the Taegeukgi was there as a symbol of democratization and freedom.

In 2002, the Taegeukgi hit a watershed in its history. Each and every major square and street across the country was filled with people waving the Taegeukgi and rooting for the Korean men’s national football team during the 2002 FIFA World Cup. The country was a sea of Taegeukgis. The public had for decades rallied around the flag over political or social issues. In 2002, the flag raised the public’s expectations again. The street-cheering gave the Taegeukgi a new face as it took on a younger, friendlier and more exciting aura.

The government took action to build on the public’s rekindled love for the Tae- geukg i by amending the law on the national flag so that people could use the flag and its symbols in various designs and patterns. Now, even further discussion and agreement are called for on how to use the Taegeukgi and on educating students on it including its history. There can be no doubt that the Taegeukgi will forever be with the Korean people, whether they are in sorrow or in joy, and it will fly with vigor at every important juncture in the future of Korea.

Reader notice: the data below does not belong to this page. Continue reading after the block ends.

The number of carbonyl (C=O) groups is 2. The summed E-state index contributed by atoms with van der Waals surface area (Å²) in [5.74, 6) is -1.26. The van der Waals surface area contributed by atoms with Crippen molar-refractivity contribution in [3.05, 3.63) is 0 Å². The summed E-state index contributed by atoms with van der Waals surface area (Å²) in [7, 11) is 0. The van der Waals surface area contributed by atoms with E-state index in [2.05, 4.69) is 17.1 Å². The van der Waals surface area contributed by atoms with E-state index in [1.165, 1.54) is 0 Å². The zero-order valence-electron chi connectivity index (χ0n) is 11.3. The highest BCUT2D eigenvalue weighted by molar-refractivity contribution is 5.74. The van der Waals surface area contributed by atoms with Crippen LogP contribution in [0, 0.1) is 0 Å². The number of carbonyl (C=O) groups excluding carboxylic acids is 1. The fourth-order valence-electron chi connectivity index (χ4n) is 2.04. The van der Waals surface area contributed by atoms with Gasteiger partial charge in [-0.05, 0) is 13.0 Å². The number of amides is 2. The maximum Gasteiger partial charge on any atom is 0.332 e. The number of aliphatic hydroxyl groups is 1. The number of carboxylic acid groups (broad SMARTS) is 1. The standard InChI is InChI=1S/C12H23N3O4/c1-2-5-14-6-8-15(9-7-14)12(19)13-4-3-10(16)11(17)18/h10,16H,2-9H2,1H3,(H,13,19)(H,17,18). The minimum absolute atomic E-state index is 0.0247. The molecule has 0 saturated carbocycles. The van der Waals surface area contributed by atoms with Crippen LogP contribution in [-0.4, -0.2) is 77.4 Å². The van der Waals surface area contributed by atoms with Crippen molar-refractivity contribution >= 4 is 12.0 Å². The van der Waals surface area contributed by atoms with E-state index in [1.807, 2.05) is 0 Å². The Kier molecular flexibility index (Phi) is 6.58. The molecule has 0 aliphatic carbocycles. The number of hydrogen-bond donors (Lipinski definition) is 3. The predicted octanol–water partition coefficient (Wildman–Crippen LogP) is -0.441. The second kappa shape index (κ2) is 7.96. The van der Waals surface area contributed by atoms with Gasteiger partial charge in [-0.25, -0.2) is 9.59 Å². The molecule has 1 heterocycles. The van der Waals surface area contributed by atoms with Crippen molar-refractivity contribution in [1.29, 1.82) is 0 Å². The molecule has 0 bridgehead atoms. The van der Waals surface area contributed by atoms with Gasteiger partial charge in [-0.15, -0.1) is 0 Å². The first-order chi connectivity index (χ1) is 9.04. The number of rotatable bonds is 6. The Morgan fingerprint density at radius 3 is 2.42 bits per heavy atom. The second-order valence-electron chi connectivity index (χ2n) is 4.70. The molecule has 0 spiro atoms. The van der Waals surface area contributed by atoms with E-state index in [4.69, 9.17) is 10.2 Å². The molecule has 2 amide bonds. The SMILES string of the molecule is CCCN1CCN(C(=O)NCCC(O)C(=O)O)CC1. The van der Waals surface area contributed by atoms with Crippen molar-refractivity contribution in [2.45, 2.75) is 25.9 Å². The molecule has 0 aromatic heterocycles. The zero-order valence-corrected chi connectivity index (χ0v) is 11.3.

independence!” at the top of their lungs.

This was a prelude to the birth of the Republic of Korea. On September 28, 1950, the South Korean Army hoisted the Taegeukgi over the Capitol Building when they recaptured Seoul from the North Korean army, three months after losing it within the first three days of the outbreak of the Korean War (1950-1953). When stu- dents rose up indignantly against dictator- ship on April 19, 1960, the Taegeukgi was waving in their hands. When students and the public took to the streets demanding direct presidential elections in June 1987,

Students are drawing the taegeukgi.

after winning the 2009 ISU Grand Prix Final in tokyo, figure skater Kim yuna gazes upon the taegeukgi from the podium.